What’s the problem at the border? Is it the squalid migrant encampment under an international bridge in Del Rio, Texas, that grew to some 15,000 Haitians over the past week in what can only be described as a humanitarian disaster?
Is it the ad-hoc response of the Biden administration, which hastily deported hundreds of Haitians to Port-au-Prince even as it released thousands more with nothing more than a request to report to federal immigration authorities within 60 days?
Is it the ensuing chaos from such policies, which prompted a group of Haitian migrants in federal custody, fearing deportation, to forcibly to take control of a bus that was transporting them to San Antonio, and escape?
Or, zooming out from the Haitian encampment, is it the record numbers of illegal immigrants being arrested along the southwest border, which is on track to exceed 1.6 million this fiscal year, a new all-time record?
According to the White House, it’s none of these things. The real problem at the border, it seems, are the horses.
I’m not kidding. White House Press Secretary Jen Psaki, who performatively decried images of mounted Border Patrol agents confronting illegal immigrants in Del Rio as “horrible and horrific,” announced Thursday that Border Patrol agents will no longer be allowed to use horses in Del Rio.
Why? Because activists in the corporate press pushed a false narrative that the mounted agents were “whipping” migrants. They weren’t, they were using split reins to control their horses and keep migrants from getting too close to the animals, as is standard practice.
But it doesn’t matter. Narrative triumphed over reality. Images of mounted Border Patrol agents trying to deter Haitians from illegally crossing the border triggered a moral panic in Washington.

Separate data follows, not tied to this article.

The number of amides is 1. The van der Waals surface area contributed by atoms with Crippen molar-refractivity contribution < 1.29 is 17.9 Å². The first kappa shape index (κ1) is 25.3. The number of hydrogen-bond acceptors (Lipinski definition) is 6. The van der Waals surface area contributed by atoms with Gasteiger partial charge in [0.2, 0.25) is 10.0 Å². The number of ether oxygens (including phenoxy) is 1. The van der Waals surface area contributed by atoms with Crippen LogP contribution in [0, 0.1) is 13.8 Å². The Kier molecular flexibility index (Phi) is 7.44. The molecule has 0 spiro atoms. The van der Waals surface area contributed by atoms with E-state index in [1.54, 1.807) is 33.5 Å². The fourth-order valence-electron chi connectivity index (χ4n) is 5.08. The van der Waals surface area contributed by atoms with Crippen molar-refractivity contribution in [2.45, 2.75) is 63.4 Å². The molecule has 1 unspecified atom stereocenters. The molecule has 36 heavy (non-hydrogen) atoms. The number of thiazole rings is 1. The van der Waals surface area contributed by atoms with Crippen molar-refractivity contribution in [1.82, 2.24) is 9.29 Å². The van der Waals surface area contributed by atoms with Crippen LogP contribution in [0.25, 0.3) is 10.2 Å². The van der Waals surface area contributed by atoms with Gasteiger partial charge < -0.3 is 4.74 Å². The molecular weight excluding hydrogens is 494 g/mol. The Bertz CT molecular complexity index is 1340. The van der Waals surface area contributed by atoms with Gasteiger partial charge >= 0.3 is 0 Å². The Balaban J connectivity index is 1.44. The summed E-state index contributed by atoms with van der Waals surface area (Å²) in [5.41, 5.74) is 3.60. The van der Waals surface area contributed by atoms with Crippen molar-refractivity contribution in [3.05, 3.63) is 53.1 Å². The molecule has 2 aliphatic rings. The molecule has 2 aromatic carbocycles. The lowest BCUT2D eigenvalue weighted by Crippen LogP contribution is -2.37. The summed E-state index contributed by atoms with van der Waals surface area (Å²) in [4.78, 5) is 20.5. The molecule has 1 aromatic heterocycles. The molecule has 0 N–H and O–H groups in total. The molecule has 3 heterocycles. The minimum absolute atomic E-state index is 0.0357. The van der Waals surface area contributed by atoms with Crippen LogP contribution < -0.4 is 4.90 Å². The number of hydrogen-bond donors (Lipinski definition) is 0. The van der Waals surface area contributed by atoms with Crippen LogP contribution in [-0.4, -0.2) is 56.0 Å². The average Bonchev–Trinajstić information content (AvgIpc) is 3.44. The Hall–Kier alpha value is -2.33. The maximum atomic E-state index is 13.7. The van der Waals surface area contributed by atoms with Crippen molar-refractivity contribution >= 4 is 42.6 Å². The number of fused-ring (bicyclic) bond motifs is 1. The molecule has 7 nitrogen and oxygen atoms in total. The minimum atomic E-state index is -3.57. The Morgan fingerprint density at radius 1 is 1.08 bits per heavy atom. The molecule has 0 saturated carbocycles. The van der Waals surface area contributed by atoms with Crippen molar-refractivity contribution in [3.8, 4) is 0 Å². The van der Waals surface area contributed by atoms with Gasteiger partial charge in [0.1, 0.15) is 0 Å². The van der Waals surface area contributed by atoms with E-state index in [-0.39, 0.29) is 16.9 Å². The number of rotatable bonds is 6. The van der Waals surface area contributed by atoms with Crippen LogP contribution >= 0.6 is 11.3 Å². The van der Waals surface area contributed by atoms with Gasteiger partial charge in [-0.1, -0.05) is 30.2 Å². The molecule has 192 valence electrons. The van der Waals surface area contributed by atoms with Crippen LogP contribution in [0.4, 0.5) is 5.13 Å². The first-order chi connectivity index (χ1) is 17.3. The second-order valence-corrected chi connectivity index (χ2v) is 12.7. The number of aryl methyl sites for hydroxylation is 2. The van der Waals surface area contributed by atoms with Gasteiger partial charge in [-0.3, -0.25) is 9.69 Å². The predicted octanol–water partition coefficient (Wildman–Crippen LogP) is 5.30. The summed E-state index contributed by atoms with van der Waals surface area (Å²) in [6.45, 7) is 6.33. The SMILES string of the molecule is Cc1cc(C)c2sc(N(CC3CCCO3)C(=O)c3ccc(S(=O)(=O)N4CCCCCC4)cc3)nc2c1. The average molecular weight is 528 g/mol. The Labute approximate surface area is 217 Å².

Rep. Maxine Waters declared that it was worse than slavery. A contingent of the Congressional Black Caucus marched down to the White House and issued a set of demands, including the banishment of horses from the border. Rev. Al Sharpton showed up in Del Rio (where he was reportedly shouted down by protesters).
What had been a migrant crisis of the administration’s own making was transformed, overnight, into a race issue. In the end, the race hustlers got the horses banned.
What will banning horse patrols accomplish? Nothing, of course. It will only hamper the Border Patrol, which ingeniously uses horses to patrol dense riverbanks in rough country, where SUVs and ATVs often can’t go. (For more on the horse patrols, check out this short video by Kelsey Harkness of the Daily Signal.)
To understand why the White House would ban horse patrols, you have to understand that the administration’s entire approach to the border is pure theater. They are concerned with optics, not reality.
So, for example, when images of a sprawling migrant encampment under a bridge in South Texas begin to dominate the news cycle, the overwhelming imperative is to clear the camp by any means available, even if it sows chaos and confusion, and even if it means telling bald-faced lies about what’s happening there.
Secretary of Homeland Security Alejandro Mayorkas kept insisting this week that the border was closed and that those who cross illegally will be deported. But of the 15,000 Haitians who were encamped under the bridge as of last Saturday, only about 1,400 have been deported. As of this writing, about 3,800 people remain at the camp, which means about 9,800 have been released into the United States since Saturday.
Most of these people are being released with a “notice to report,” which is not the same as a “notice to appear” before an immigration judge, but a directive that the migrant, on his own initiative, contact an immigration office within 60 days to request a court date. If that’s what the Biden administration means when it says it’s securing the border, then I’ve got some horsewhips to sell them.
Of course, the Biden administration isn’t securing the border and has no interest in doing so. For Democrats and the White House, the appalling migrant encampment in Del Rio is a problem only because it exposes, to a gaping world, how out of control the southwest border really is.
That Biden’s own policies created that encampment, and will doubtless create others, does not factor into the administration’s thinking. The important thing, the overwhelming imperative, is to get those images out of the news cycle — not to keep illegal immigrants from crossing the Rio Grande.
Keep that in mind the next time you see the outrage machine fired up in Washington over the border. The point is not to control the border, but to manage the images coming from it. If that means getting rid of the horses, then the horses have to go.